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I've got a strange case of (very) slow performance of an update query when I don't have an index on the table in the EXISTS clause.

For example:

UPDATE tbl1
   SET col1 = "Y"
 WHERE EXISTS (SELECT NULL FROM tbl2 WHERE tbl1.col2 = tbl2.col2)
   AND tbl1.col3 IN (1,2);
  • tbl1 has ~4.5M rows. When filtered above by col3, it comes down to ~400k rows.
  • tbl2 has ~100k rows. All rows are unique on col2, and every row in tbl2 has a match in tbl1.
  • tbl1 has an index on col2 and an index on col3.
  • I am using sqlite version 3.29.0 (from Python 3.7.2)

When I run this query without an index on tbl2.col2, the query never completes (I let it run for multiple minutes). If I add a unique index on tbl2(col2), the query finishes almost immediately.

This is confusing to me because I would think that the query should be constrained by the lookup into tbl1, since I'm using an EXISTS query for tbl2 (rather than IN()). The unique index on tbl2.col2 isn't adding any new information that a full table scan wouldn't give it, since every row in tbl2.col2 is unique.

Why is the performance so slow without that unique index?

  • It's because, the sub-query resulting fast with the index so the outer query. – Rajesh Ranjan Sep 9 at 16:32
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The unique index on tbl2.col2 isn't adding any new information that a full table scan wouldn't give it

That is true; the question is, how many table scans do you think are there?

SQLite documentation will tell you that its optimizer is capable of only nested-loop joins, so regardless of whether it is smart enough to rewrite the EXISTS subquery into a join1 or will naively evaluate the predicate for each row of the driving table, you will still end up doing 4.5 million table scans, each retrieving on average 50K rows.

In the presence of a unique index on tbl2.col2 this turns into 4.5 million index seeks using the B-tree, each requiring only 2-3 logical I/O operations and retrieving exactly one row, which is 11 orders of magnitude less I/O.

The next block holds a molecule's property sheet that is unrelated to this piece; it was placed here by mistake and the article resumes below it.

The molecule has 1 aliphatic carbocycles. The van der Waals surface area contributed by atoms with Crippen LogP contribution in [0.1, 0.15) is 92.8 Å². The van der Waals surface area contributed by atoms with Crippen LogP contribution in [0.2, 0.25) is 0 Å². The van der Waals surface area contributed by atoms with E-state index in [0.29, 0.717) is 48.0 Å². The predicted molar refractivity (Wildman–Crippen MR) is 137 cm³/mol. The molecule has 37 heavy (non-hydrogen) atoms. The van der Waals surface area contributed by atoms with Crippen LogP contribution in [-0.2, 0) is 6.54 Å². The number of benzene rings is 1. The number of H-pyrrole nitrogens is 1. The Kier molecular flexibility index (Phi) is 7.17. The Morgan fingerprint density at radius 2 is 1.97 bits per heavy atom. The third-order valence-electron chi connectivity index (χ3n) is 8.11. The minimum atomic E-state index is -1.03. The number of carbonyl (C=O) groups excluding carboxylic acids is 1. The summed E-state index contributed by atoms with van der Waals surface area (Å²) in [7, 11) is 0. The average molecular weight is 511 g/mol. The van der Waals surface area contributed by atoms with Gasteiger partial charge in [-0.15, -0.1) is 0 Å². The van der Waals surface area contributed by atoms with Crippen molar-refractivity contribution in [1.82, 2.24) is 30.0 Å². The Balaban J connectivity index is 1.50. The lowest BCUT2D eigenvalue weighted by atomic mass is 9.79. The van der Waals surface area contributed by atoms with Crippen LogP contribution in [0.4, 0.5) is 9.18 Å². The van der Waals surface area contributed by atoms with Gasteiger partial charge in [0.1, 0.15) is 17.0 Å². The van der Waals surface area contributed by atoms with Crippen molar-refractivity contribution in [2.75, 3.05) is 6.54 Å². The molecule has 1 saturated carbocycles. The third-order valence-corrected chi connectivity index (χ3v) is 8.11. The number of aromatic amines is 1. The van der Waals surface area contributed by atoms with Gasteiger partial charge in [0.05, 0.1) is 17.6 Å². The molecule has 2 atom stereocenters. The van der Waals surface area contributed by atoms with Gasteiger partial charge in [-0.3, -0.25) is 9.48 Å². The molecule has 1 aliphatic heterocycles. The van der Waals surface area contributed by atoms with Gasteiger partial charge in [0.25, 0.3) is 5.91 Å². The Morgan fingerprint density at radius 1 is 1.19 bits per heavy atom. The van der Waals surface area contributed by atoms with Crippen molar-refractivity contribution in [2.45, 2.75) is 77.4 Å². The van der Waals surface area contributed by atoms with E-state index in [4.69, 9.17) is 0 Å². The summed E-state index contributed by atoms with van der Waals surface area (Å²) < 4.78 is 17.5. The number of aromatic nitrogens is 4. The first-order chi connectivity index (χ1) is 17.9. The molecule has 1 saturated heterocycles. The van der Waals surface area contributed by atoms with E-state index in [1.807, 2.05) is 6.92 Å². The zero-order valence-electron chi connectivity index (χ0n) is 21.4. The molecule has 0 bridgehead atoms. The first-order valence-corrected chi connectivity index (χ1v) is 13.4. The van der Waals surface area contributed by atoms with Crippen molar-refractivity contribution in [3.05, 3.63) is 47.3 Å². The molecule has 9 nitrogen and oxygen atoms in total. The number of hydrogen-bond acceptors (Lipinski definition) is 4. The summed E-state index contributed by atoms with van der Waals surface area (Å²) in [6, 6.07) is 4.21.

1 - Which would not make any difference anyway, since it would then rewrite that join into a combination of simple predicates against the two tables.

  • I'm still confused. Why is 4.5 million index seeks faster than 4.5 million table scans? The index is the same size as the table (100k entries). The EXISTS() predicate would (should) tell sqlite to stop looping once it finds a matching row (don't continue looping over all 100k rows if it finds a match at row 100, for example). What am I missing? And, is there a way to write this query without an index that would be faster? – Will Sep 10 at 1:51
  • @Will 4.5 million O(log N) searches versus 4.5 million O(N) searches of the table (Assuming the test on tbl1.col3 isn't applied first to filter out rows; if so, it's 400k, not 4.5 million). You can use EXPLAIN QUERY PLAN to see what indexes are used and how, btw. ANALYZE is also useful. – Shawn Sep 11 at 10:54
  • Thanks, @Shawn. I did look at EXPLAIN QUERY PLAN, but it didn't explain it other than to say that with the index, it was using the index, and without, it wasn't. Mustaccio's edited explanation about the index creating a B-tree and thus reducing I/O makes sense to me. – Will Sep 12 at 10:46

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